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The SME meeting in Salt Lake City kicked into top gear this morning with a magnificent and insightful Keynote address by Douglas B. Silver, Chariman and CEO, International Royalty Corporation, Engelwood, Colorado. Magnificent in that for nearly two hours he kept the filled hall enthralled with a witty, entertaining talk about the mineral supercycle, past, present and future.  Insightful in that he captured in his talk all the issues, hopes, and fears of miners, mine investors, and the public affected by mining.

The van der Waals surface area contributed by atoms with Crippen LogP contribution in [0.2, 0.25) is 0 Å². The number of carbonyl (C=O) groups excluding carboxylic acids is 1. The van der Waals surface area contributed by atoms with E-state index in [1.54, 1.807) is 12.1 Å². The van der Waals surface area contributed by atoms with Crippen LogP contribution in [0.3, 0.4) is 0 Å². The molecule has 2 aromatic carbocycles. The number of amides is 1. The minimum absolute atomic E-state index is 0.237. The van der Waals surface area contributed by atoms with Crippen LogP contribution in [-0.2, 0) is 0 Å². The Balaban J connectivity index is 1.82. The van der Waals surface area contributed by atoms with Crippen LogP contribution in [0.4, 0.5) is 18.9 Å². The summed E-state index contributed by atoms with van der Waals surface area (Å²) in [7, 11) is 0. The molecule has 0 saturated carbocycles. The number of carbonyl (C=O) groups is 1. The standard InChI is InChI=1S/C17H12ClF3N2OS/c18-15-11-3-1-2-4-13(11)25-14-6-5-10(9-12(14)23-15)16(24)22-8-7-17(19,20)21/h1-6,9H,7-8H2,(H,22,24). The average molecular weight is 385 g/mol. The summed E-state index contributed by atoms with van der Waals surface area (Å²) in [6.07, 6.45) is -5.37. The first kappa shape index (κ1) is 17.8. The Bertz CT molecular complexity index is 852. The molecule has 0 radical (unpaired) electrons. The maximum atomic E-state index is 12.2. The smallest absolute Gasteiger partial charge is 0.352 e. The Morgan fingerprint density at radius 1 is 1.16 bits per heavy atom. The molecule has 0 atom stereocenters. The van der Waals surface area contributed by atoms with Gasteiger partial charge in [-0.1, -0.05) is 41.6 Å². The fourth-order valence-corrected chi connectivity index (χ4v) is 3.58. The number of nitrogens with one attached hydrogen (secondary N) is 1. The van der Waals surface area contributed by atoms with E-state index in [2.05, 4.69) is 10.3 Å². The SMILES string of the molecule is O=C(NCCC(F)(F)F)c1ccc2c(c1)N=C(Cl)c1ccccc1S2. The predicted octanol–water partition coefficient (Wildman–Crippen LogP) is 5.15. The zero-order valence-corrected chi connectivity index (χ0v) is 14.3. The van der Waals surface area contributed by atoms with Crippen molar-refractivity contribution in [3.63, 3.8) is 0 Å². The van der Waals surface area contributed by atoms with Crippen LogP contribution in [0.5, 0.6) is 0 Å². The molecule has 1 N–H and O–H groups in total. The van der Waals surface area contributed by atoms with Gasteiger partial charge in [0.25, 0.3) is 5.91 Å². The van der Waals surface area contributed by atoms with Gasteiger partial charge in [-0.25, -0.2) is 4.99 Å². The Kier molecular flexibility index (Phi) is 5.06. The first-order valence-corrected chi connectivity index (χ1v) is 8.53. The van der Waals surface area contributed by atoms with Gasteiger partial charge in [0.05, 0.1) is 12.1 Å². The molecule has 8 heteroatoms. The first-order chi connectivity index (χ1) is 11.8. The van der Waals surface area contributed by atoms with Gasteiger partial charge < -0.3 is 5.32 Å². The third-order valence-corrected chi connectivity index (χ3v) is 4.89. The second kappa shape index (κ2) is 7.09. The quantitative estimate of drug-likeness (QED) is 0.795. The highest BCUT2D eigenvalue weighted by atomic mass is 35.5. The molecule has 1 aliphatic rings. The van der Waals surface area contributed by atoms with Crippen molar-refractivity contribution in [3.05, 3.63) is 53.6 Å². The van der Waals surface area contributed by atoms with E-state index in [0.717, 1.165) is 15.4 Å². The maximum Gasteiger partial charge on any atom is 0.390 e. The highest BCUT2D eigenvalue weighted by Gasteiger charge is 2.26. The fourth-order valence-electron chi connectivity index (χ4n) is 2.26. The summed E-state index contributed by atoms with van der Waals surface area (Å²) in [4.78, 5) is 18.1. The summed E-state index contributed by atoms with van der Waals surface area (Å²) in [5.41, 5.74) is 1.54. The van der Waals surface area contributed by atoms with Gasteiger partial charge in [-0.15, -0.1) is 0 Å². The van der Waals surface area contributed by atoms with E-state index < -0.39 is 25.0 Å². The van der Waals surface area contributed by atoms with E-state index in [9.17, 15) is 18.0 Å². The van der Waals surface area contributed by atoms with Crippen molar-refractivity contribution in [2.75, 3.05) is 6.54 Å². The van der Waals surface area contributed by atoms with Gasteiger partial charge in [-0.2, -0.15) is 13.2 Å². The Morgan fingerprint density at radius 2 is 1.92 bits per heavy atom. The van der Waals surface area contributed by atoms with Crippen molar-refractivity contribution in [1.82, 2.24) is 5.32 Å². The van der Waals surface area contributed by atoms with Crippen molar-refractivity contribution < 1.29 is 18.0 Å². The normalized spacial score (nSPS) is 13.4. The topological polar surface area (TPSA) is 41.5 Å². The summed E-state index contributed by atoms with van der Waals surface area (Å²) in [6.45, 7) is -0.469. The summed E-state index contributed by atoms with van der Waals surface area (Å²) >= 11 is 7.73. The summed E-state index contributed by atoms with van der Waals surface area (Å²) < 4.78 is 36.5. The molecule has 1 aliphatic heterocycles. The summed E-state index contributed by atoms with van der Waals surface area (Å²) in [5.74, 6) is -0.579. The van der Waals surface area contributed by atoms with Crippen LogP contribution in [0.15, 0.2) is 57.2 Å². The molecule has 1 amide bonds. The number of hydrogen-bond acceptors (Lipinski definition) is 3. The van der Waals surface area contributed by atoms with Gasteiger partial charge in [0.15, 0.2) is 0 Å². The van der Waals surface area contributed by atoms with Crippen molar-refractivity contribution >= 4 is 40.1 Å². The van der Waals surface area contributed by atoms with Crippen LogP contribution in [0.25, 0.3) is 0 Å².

We will have to await publication of his talk as a paper in the SME magazine–and don’t miss it when it comes out.  Here are but a few of the many points he made that stuck in my mind:

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The rowdiest and most lively room this evening at the SME in Salt Lake City was the Student Mixer in the Hilton Hotel.  The future leaders of the mining industry gathered to drink–and the drink lines were long–and talk.  I wondered in as part of a small role CostMine had in supplying the students with cost data to solve the competition problem set them as sponsored by a long list of quarry operators and suppliers.  As best I can tell the fifteen competing mining schools were asked to plan the opening of a new quarry in California–and we all know what an mining-unfriendly state that is.